ORRINGTON, Maine — Work began this week on the second phase of the multimillion-dollar cleanup of the former HoltraChem site on the banks of the Penobscot River.

HoltraChem, which operated from 1967 to 1982, produced 23,000 pounds of toxic mercury waste each year while making chemicals for papermaking and other industries until the adoption of significant hazardous waste disposal regulations.

Conducting and paying for the cleanup is Mallinckrodt Inc., the last remaining owner of HoltraChem still in existence. The cleanup effort could cost as much as $130 million, according to court documents filed in conjunction with litigation over the pollution.

Mallinckrodt has spent tens of millions of dollars over the years removing metallic mercury, mercury sludge and contaminated storage tanks and buildings from the site, according to company and town officials.

In addition, a court-ordered scientific study found that 6 to 12 tons of mercury were discharged from HoltraChem into the Penobscot River between 1967 and the early 1970s.

Smaller amounts have been released since then, and at least nine tons of the metal are still in sediments of the upper and lower Penobscot estuary, the study concluded. After hearing closing arguments in a lawsuit over the cleanup of the river, a federal judge on Wednesday said he would appoint a panel to recommend cost effective ways to rid the waterway of mercury.

Efforts to reach Mallinckrodt for comment on the cleanup were not successful on Wednesday.

The town acquired the land HoltraChem sat on several years ago through tax delinquency, but Mallinckrodt was deemed responsible for cleanup of the contaminated portion of the 235-acre property.

Previous work at the HoltraChem site included the installation of riprap on the riverbank next to one of the plant landfills to prevent erosion and river contamination, the addition of a groundwater collection system to capture contaminated groundwater discharging from the site for treatment, and the construction of a new wastewater plant for the treatment of contaminated groundwater.

The site cleanup began in 2014 and is expected to wrap up in early 2019, Stacy Ladner, an environmental specialist for DEP, said Wednesday.

It is a timeframe that Ladner said is feasible: “Yeah, I think if we can stay on track and don’t have any unexpected things happen.”

Orrington Town Manager Paul White agreed.

“Barring any setbacks, it is achievable,” he said.

The length of time it took to get to the environmental cleanup is not unusual, according to Ladner.

“In fact, it’s a pretty tight schedule,” she said. “What has taken so long is, of course, that it went through the whole court process. That took a very long time.”

Last year, most of the structures on the site were torn down to their concrete pads in anticipation of dealing with contaminated soils, according to the Maine Department of Environmental Protection’s web page for the former Holtrachem cleanup effort. In addition, the railroad tracks that will be used to remove waste from the site were improved.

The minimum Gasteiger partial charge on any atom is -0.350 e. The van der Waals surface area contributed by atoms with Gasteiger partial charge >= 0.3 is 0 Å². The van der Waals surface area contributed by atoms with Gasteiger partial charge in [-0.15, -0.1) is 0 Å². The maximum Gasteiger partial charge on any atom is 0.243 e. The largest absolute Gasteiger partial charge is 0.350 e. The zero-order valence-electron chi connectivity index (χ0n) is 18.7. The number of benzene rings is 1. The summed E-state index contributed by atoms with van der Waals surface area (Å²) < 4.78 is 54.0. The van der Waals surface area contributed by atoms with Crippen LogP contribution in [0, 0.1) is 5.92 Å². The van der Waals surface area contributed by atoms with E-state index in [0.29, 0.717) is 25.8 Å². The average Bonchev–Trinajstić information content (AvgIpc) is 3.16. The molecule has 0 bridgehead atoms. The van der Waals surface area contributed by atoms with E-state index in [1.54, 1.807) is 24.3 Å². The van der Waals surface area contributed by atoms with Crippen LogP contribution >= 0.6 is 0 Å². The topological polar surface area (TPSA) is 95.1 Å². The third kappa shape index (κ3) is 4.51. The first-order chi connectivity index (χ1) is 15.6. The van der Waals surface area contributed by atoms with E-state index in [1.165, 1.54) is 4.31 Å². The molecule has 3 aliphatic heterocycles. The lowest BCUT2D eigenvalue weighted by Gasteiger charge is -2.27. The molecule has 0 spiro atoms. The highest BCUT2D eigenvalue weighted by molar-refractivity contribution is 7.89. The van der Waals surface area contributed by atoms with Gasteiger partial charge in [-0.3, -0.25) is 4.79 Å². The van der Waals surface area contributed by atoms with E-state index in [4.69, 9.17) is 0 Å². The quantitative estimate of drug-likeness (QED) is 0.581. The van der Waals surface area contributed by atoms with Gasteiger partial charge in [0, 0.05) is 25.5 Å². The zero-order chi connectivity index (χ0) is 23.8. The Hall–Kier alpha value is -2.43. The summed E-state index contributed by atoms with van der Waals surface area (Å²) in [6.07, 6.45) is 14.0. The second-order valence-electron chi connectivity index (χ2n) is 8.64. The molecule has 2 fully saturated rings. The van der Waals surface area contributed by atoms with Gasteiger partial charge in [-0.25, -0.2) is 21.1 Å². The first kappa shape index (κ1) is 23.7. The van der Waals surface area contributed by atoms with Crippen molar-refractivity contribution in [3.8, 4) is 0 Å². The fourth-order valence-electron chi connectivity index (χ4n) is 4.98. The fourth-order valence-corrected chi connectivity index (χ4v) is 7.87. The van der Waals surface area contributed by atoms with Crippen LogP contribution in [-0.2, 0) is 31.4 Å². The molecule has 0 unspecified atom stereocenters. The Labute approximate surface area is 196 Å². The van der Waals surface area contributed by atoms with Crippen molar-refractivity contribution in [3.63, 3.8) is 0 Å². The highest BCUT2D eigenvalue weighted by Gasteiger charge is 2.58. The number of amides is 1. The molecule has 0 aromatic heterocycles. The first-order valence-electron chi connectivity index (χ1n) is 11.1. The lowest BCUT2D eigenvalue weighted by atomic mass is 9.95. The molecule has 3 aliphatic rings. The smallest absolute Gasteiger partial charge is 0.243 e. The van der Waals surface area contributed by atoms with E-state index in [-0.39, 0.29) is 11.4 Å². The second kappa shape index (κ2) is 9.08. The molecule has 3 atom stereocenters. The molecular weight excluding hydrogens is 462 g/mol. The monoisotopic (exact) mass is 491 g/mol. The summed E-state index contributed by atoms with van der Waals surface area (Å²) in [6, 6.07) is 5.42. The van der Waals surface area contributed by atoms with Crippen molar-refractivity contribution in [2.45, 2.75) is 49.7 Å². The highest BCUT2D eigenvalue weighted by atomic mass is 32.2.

This year, the focus turns to Southern Cove, which is adjacent to the former chemical plant. Testing of sediments is being done to determine which off-site disposal options would work best.

Over the next three years, two landfills are targeted for removal and caps will be upgraded on the remaining three landfills, according to a map that Mallinckrodt developed to illustrate the contamination removal timeline and the DEP’s website.

Contaminated soils will be removed as well as any remaining contaminated structures. Contaminated groundwater and surface water will be treated.

“There’s going to be ongoing operations and maintenance going on on that property for quite some time,” Ladner said.

Orrington Town Manager Paul White said earlier this month that the town hopes to redevelop the site once the cleanup is completed.

Last year, Mallinckrodt Inc. paid the town of Orrington $175,000 to buy back 63 acres of contaminated land under the chemical factory.

The payment was the final fulfillment of a 2010 deal between Orrington and St. Louis-based Mallinckrodt, which also provided the town $1.5 million for site monitoring and redevelopment.

Yet when any redevelopment can occur remains unclear.

“That I don’t know,” Ladner said when asked when redevelopment of the property can begin.

Environmental covenants on former HoltraChem land in Orrington not considered contaminated, about 170 acres, also must be lifted before the town can move forward, according to White. He said he has asked that those be lifted when practicable.

Ladner said last year that the covenant — which was placed by HoltraChem — means the town and state must collaborate on future redevelopment plans.

“Obviously the town can do some preliminary work on figuring out what it wants to do [with the site,] perhaps laying down roads and different things like that,” she said.

White said that there are no set plans for the former HoltraChem site.

The $1.5 million the town received from Mallinckrodt for redevelopment remains in a reserve account for the time being. The site doesn’t have a formal name.

“We refer to it as the Route 15 Industrial site and the reason I like that is that we want to get away from the stereotype of HoltraChem and the site itself,” he said.

Once the remediation is completed on the part of the property belonging to Mallinckrodt, the town has the right to buy it back for the $175,000 that Mallinckrodt paid for it, White said.

“It’s too early to tell what the town’s going to do. The town fathers will have to decide but that is an option,” he said.

“But finally, we are moving forward. That’s the important thing for the town of Orrington,” he said. “Progress is being made and we can see light at the end of the tunnel.”